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Two ballet dancers performing, in black and white with dark background

Professor David Fuller, from our Department of English Studies, discusses his passions for music, ballet and Shakespeare. His latest research explores how ballet can provide new insights into The Bard’s work.

Q. Professor Fuller, tell us about your interest in Shakespeare and ballet.

A. I love ballet: it’s a form of performance quite unlike others. It does not have a stable text or script, and though there are systems of notation they cannot capture everything that happens with the body’s movement on stage. Also, dancers bring their own unique movement training and individual character to the movement invented by the dance-maker, the choreographer.

Ballet has a distinct intensity and stylization that aligns with Shakespeare’s work, which is stylized in its dramatic forms, in the rhythms of its verse, and the structures of its prose.

I think ballet provides a wonderful lens through which to view Shakespeare, and yet it is largely ignored by scholars when discussing adaptations of Shakespeare’s work. This is perhaps because they think of ballet in terms of the best-known popular works, such as The Nutcracker or Swan Lake, and don’t understand that modern and contemporary ballet is much more various than those great classic works might suggest. Contemporary ballet is a major form of experimental theatre.

Shakespeare wrote his works for performance, and all forms of performance can help us think about his work afresh. Also, I have for a long time experimented with taking a more creative approach to understanding the arts and writing literary criticism, and with this subject you have to invent – taking account of dance, drama, literary text and music all together.

Q. How will your latest research address this?

A. My fundamental aim is to make dance studies more available in a literary-critical context. I hope to combat dance being a closed book to so many who are interested in studying theatre. I want to show what ballet, as a form of adaptation, can tell us about Shakespeare’s work – and especially what it reveals about contemporary themes of gender, race, and sexuality, with all of which Shakespeare was experimental.

I am doing this by studying ballet adaptations of Shakespeare’s work from the mid-twentieth century to the present, comparing different versions of the same works to see what they reveal. The oldest ballet that I will be studying is about 80 years old. This is the earliest with which it is possible to get detailed evidence of what the choreography was.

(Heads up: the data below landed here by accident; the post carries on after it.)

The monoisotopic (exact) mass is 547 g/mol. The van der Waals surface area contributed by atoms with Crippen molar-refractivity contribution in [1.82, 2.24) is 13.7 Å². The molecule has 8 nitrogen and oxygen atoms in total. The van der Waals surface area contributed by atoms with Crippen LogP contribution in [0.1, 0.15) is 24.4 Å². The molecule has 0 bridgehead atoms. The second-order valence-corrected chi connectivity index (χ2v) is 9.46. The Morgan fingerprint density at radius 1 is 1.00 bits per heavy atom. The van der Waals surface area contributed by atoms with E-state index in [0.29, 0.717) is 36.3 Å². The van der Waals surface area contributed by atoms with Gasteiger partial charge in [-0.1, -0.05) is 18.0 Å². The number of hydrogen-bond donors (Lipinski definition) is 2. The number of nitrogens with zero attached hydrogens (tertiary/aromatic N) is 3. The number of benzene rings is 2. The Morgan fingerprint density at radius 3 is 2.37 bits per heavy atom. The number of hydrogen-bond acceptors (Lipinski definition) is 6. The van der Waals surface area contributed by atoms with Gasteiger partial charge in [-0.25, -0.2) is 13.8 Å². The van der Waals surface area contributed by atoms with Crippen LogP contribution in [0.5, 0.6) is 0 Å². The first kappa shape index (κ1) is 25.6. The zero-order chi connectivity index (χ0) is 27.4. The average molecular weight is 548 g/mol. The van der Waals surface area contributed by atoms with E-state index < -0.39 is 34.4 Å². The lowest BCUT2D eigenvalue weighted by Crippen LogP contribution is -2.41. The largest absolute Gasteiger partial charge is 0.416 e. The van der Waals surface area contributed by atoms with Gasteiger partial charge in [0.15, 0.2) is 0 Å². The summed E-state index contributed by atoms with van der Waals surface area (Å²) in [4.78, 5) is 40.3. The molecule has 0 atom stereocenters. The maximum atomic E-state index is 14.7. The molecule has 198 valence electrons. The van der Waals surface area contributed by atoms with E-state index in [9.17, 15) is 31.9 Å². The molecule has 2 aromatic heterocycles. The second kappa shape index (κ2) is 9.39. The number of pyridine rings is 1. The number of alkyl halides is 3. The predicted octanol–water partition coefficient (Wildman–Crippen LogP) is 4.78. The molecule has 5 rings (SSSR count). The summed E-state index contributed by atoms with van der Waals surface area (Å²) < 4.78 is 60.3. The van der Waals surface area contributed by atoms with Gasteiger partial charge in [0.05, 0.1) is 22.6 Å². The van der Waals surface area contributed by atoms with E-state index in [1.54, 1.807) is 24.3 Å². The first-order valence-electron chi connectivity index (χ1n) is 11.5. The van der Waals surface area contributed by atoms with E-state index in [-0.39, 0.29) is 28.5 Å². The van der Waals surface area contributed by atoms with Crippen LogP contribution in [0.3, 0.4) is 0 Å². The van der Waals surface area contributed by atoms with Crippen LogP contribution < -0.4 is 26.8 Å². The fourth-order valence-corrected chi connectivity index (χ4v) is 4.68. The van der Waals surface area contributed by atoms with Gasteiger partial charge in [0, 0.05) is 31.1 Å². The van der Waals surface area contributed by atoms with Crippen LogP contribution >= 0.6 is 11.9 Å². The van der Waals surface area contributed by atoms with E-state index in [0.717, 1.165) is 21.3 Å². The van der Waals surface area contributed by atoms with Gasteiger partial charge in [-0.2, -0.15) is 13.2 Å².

For each, I look at how adaptations differ and the different emphases the choreographies bring out. For example, Romeo and Juliet is one of the most popular Shakespeare plays for ballet. I look at two different versions – one a 1940s Soviet version, the other a 1960s British version. One emphasises the social side of the play, the family feud, while the other focuses on the lovers, portraying this as a love tragedy, rather than a social tragedy.

Q. How do the themes of race, gender and sexuality come through in Shakespeare’s works?

A. Shakespeare’s works, and their performance, are diverse. They include people of colour and deal with subjects of gender and sexuality.

Shakespeare wrote poems as well as plays, and his Sonnets were mostly addressed to a ‘lovely boy’. So these have issues of gender and sexuality as part of their subject.

In terms of performance, women were not allowed to act on the Elizabethan stage, so female parts were played by boys. Shakespeare also included characters where gender was a complicating factor, such as Viola in Twelfth Night – a female character (played by a boy), who disguises herself as a boy and, in her disguise, with its potentially fluid boy-girl gender, becomes a love object for a male and a female character.

How this kind of complication is presented in adaptations of Shakespeare’s work is fascinating. Ballet can often be a site for exploring this. The culture of ballet – so concerned with the expressivity of the body – can focus on issues of this kind with a special intensity.

So race, gender and sexuality can be both part of the play and can be explored and revealed as part of the performance.

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